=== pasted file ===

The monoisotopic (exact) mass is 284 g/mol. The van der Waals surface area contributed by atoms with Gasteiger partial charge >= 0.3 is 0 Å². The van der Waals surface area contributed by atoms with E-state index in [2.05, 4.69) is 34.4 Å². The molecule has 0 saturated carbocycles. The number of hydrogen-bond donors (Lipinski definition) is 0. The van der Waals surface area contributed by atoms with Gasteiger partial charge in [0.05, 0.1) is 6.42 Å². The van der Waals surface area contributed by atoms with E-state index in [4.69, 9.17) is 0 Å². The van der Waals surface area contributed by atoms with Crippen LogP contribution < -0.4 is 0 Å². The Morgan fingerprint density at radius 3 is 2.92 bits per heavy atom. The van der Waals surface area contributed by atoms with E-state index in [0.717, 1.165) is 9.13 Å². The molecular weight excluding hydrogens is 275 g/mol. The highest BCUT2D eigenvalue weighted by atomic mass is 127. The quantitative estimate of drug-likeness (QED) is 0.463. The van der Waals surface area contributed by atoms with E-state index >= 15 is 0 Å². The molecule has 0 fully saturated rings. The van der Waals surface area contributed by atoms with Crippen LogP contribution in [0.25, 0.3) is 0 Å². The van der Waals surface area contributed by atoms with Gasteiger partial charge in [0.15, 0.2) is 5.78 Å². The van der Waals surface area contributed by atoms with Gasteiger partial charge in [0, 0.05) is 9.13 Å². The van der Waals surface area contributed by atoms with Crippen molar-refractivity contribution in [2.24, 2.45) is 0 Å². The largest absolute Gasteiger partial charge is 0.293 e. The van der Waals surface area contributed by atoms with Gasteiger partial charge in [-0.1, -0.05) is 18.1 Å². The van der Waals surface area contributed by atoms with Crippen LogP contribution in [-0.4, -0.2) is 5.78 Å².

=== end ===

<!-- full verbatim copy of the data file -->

The monoisotopic (exact) mass is 284 g/mol. The van der Waals surface area contributed by atoms with Gasteiger partial charge >= 0.3 is 0 Å². The van der Waals surface area contributed by atoms with E-state index in [2.05, 4.69) is 34.4 Å². The molecule has 0 saturated carbocycles. The number of hydrogen-bond donors (Lipinski definition) is 0. The van der Waals surface area contributed by atoms with Gasteiger partial charge in [0.05, 0.1) is 6.42 Å². The van der Waals surface area contributed by atoms with E-state index in [4.69, 9.17) is 0 Å². The van der Waals surface area contributed by atoms with Crippen LogP contribution < -0.4 is 0 Å². The Morgan fingerprint density at radius 3 is 2.92 bits per heavy atom. The van der Waals surface area contributed by atoms with E-state index in [0.717, 1.165) is 9.13 Å². The molecular weight excluding hydrogens is 275 g/mol. The highest BCUT2D eigenvalue weighted by atomic mass is 127. The quantitative estimate of drug-likeness (QED) is 0.463. The van der Waals surface area contributed by atoms with E-state index >= 15 is 0 Å². The molecule has 0 fully saturated rings. The van der Waals surface area contributed by atoms with Crippen LogP contribution in [0.25, 0.3) is 0 Å². The van der Waals surface area contributed by atoms with Gasteiger partial charge in [0.15, 0.2) is 5.78 Å². The van der Waals surface area contributed by atoms with Gasteiger partial charge in [0, 0.05) is 9.13 Å². The van der Waals surface area contributed by atoms with Crippen molar-refractivity contribution in [2.24, 2.45) is 0 Å². The largest absolute Gasteiger partial charge is 0.293 e. The van der Waals surface area contributed by atoms with Gasteiger partial charge in [-0.1, -0.05) is 18.1 Å². The van der Waals surface area contributed by atoms with Crippen LogP contribution in [-0.4, -0.2) is 5.78 Å².